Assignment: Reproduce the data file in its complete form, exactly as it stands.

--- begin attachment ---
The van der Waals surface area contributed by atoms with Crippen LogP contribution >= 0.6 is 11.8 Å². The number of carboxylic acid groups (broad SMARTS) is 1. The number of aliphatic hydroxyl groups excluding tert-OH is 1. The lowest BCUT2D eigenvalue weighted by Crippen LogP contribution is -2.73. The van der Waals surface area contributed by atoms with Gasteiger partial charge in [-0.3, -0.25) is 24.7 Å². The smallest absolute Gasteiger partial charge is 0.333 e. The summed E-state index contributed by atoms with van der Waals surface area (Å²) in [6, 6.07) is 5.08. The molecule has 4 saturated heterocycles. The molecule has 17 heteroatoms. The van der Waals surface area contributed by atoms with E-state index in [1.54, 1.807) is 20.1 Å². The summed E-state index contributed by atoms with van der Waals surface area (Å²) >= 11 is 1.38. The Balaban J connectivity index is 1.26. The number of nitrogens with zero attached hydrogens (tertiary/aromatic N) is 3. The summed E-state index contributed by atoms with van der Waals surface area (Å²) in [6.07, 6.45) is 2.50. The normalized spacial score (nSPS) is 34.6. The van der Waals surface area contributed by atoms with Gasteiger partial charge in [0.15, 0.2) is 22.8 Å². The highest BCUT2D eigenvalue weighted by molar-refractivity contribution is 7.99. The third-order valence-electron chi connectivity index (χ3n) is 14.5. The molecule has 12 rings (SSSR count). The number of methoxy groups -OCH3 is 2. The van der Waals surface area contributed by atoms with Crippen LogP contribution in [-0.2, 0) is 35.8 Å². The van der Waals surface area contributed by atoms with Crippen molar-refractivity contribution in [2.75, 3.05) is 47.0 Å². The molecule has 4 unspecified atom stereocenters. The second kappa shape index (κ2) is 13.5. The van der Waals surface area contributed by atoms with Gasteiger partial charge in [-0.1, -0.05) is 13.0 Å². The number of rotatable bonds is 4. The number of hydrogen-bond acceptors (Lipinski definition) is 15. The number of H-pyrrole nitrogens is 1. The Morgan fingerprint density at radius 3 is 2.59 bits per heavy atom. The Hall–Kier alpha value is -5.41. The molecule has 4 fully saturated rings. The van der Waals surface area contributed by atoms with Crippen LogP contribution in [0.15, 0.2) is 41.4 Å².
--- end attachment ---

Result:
The van der Waals surface area contributed by atoms with Crippen LogP contribution >= 0.6 is 11.8 Å². The number of carboxylic acid groups (broad SMARTS) is 1. The number of aliphatic hydroxyl groups excluding tert-OH is 1. The lowest BCUT2D eigenvalue weighted by Crippen LogP contribution is -2.73. The van der Waals surface area contributed by atoms with Gasteiger partial charge in [-0.3, -0.25) is 24.7 Å². The smallest absolute Gasteiger partial charge is 0.333 e. The summed E-state index contributed by atoms with van der Waals surface area (Å²) in [6, 6.07) is 5.08. The molecule has 4 saturated heterocycles. The molecule has 17 heteroatoms. The van der Waals surface area contributed by atoms with E-state index in [1.54, 1.807) is 20.1 Å². The summed E-state index contributed by atoms with van der Waals surface area (Å²) >= 11 is 1.38. The Balaban J connectivity index is 1.26. The number of nitrogens with zero attached hydrogens (tertiary/aromatic N) is 3. The summed E-state index contributed by atoms with van der Waals surface area (Å²) in [6.07, 6.45) is 2.50. The normalized spacial score (nSPS) is 34.6. The van der Waals surface area contributed by atoms with Gasteiger partial charge in [0.15, 0.2) is 22.8 Å². The highest BCUT2D eigenvalue weighted by molar-refractivity contribution is 7.99. The third-order valence-electron chi connectivity index (χ3n) is 14.5. The molecule has 12 rings (SSSR count). The number of methoxy groups -OCH3 is 2. The van der Waals surface area contributed by atoms with Crippen LogP contribution in [-0.2, 0) is 35.8 Å². The van der Waals surface area contributed by atoms with Crippen molar-refractivity contribution in [2.75, 3.05) is 47.0 Å². The molecule has 4 unspecified atom stereocenters. The second kappa shape index (κ2) is 13.5. The van der Waals surface area contributed by atoms with Gasteiger partial charge in [-0.1, -0.05) is 13.0 Å². The number of rotatable bonds is 4. The number of hydrogen-bond acceptors (Lipinski definition) is 15. The number of H-pyrrole nitrogens is 1. The Morgan fingerprint density at radius 3 is 2.59 bits per heavy atom. The Hall–Kier alpha value is -5.41. The molecule has 4 fully saturated rings. The van der Waals surface area contributed by atoms with Crippen LogP contribution in [0.15, 0.2) is 41.4 Å².